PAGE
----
Expanding football in China, Russia and India will be among the goals of FIFA Presidential candidate Tokyo Sexwale as he warned against sponsors dictating the future path of the organisation here at the Securing Sport summit.
The South African provided an anecdotal keynote address to open the two-day event, frequently citing the views of his former anti-Apartheid colleague Nelson Mandela and quipping how he is still officially considered a terrorist when entering the United States due to his time spent imprisoned on Robben Island.
He barely mentioned world football's governing body FIFA until the closing minutes, when he claimed the "collective wisdom of a leadership connective", is now required rather than the impact of one individual alone.
But he insisted that, while it is "understandable" that FIFA sponsors should express concerns, they should not be in a position to dictate the future path of the body.
"They have the right to speak, but we need to be careful how far we go with this shareholder activism," he told delegates at the International Centre for Sport Security (ICSS) supported event.
"I think the activism of the sponsors should not have gone as far as saying if he doesn’t go, we will withdraw our money.
"An unintended consequence of this is that the sponsors will be in a position to determine who comes in.
"You may then end up with the wrong person electing the President."
Sexwale then vowed to sit down and discuss the future of the body, but singled out Adidas for praise as they had taken a less critical stance.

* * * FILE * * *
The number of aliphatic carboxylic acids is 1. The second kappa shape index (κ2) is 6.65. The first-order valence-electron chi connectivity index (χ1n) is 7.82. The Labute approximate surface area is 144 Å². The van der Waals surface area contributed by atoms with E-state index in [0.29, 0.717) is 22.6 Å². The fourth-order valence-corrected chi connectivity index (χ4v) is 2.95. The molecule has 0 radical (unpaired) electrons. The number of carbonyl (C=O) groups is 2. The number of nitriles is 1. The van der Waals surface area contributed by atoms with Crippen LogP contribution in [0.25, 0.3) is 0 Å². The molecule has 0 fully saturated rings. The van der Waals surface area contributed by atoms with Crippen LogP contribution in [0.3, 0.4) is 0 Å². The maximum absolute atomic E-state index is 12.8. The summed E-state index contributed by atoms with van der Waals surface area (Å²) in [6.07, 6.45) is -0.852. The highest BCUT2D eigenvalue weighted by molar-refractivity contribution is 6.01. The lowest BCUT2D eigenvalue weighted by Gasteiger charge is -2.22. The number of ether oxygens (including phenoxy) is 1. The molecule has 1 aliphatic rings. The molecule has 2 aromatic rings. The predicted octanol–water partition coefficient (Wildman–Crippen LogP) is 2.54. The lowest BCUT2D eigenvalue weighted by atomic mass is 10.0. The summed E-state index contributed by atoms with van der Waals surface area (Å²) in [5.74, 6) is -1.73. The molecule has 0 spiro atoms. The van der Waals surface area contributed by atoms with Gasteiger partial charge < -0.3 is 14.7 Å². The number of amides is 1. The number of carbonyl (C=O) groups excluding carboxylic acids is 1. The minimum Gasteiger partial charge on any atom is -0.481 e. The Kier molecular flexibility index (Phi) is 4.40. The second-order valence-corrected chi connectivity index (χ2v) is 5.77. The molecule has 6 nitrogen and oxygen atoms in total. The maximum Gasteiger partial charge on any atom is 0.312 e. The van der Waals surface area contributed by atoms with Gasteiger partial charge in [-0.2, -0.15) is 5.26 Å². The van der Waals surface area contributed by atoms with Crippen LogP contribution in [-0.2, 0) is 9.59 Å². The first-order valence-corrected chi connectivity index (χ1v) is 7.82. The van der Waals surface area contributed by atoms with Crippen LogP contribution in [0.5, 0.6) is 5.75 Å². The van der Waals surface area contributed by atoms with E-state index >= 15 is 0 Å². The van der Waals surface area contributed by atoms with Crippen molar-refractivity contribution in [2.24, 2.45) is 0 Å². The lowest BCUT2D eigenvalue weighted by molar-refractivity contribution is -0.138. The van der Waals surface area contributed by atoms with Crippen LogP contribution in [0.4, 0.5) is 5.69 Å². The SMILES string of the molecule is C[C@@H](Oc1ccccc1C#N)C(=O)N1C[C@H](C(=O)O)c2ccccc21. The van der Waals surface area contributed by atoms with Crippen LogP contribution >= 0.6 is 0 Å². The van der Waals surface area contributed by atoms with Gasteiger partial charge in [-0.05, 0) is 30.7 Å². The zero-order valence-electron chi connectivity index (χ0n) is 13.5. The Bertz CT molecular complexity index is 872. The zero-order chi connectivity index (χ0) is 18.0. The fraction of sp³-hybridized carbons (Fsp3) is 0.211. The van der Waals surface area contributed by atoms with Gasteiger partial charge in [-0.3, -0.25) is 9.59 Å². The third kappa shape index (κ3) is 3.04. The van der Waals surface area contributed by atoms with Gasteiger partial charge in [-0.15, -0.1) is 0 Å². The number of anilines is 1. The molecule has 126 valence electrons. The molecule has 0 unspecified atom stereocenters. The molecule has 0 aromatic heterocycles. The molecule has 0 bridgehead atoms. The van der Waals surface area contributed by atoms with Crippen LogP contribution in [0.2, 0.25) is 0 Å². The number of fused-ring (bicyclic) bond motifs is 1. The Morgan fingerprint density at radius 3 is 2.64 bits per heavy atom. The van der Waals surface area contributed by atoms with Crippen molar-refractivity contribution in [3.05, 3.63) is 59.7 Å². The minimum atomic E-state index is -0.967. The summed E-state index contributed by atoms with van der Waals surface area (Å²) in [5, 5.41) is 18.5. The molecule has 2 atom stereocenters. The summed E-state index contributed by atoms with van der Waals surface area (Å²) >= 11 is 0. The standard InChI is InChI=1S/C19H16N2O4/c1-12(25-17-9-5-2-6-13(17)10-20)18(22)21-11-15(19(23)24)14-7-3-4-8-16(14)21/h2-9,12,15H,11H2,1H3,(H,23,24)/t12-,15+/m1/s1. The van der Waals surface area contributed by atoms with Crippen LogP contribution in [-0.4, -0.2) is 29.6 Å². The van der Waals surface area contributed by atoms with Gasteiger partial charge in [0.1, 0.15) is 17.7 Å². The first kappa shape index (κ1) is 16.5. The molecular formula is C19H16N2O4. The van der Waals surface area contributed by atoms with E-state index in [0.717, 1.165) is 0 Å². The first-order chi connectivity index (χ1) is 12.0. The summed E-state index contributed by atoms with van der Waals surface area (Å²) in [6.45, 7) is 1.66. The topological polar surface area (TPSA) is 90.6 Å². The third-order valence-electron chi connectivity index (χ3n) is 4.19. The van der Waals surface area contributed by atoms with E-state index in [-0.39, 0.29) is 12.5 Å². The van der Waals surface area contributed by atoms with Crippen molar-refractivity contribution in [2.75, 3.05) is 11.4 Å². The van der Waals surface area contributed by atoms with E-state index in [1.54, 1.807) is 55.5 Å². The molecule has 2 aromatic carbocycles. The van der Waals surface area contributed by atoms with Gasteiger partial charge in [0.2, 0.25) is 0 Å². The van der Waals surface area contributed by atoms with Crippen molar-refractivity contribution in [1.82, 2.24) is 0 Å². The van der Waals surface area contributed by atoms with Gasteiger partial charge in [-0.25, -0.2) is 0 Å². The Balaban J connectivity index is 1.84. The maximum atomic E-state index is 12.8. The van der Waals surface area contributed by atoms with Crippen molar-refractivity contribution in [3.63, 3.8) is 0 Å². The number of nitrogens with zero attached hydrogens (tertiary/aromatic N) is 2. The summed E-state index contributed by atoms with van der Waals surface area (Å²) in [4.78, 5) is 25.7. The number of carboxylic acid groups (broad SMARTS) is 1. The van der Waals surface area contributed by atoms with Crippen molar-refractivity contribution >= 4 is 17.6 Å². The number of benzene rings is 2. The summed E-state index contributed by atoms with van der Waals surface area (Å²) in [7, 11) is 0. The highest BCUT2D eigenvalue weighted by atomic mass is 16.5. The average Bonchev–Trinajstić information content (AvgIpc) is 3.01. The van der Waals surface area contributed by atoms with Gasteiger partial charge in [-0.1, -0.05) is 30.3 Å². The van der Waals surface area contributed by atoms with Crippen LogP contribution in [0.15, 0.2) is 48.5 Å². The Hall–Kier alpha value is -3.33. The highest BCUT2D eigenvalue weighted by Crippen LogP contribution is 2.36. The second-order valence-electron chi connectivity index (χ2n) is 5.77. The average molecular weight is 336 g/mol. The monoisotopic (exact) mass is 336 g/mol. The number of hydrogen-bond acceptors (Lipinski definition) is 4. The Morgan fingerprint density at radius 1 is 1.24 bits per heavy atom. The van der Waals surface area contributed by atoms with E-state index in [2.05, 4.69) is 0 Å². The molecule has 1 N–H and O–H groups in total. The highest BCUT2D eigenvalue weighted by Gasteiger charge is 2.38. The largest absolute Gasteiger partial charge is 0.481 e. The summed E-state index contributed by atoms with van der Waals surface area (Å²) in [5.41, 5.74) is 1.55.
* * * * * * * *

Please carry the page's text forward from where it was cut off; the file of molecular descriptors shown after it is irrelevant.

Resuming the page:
The clothing giants were widely criticised in some quarters for not joining the likes of Budweiser, Coca-Cola, McDonald’s and Visa in calling last month for Sepp Blatter to quit his position with immediate effect after criminal proceedings were opened against him.
Sexwale did not take the opportunity to deliver many of his plans for the future of the organisation, claiming afterwards how it "was not an electoral platform" and he will have many more opportunities to promote his campaign over the next four months.
He hopes to publish his full manifesto within the next two weeks.
But he then said expanding football further in growing markets was a key aim - such as 2018 FIFA World Cup hosts Russia as well as China and India - while also promising to invest more funds into women's football.
"It is time to look at the leadership of football, and time to give space to people in other areas of the world," he added, in what can be interpreted as a call for non-European candidates to be considered.
When challenged about how he had so far failed to gain the support of the Confederation of African Football, Sexwale emphasised how no decision either way has yet been made, and that he is looking to gain votes all over the world rather than merely in his own continent.
Sexwale, a former South African Government Minister who is also a major player in diamond mining, is one of seven candidates for the FIFA Presidency along with Bahrain's Asian Football Confederation chief Sheikh Salman bin Ebrahim al-Khalifa, Jordan's Prince Ali Bin Al Hussein, Liberia's Musa Bility, France's Jérôme Champagne, UEFA head Michel Platini and UEFA general secretary Gianni Infantino.
Blatter, who like Platini is currently serving a 90-day suspension from all footballing activity pending an investigation into alleged corruption, vowed to stand down next year just two days after being voted to serve a fifth term as FIFA President in May.
An election is due to be held at an Extraordinary FIFA Congress in Zurich on February 26.
November 2015: FIFA Presidential candidate and Reform Committee chair head speakers at Securing Sport Conference
October 2015: South Africa's Tokyo Sexwale to run for FIFA Presidency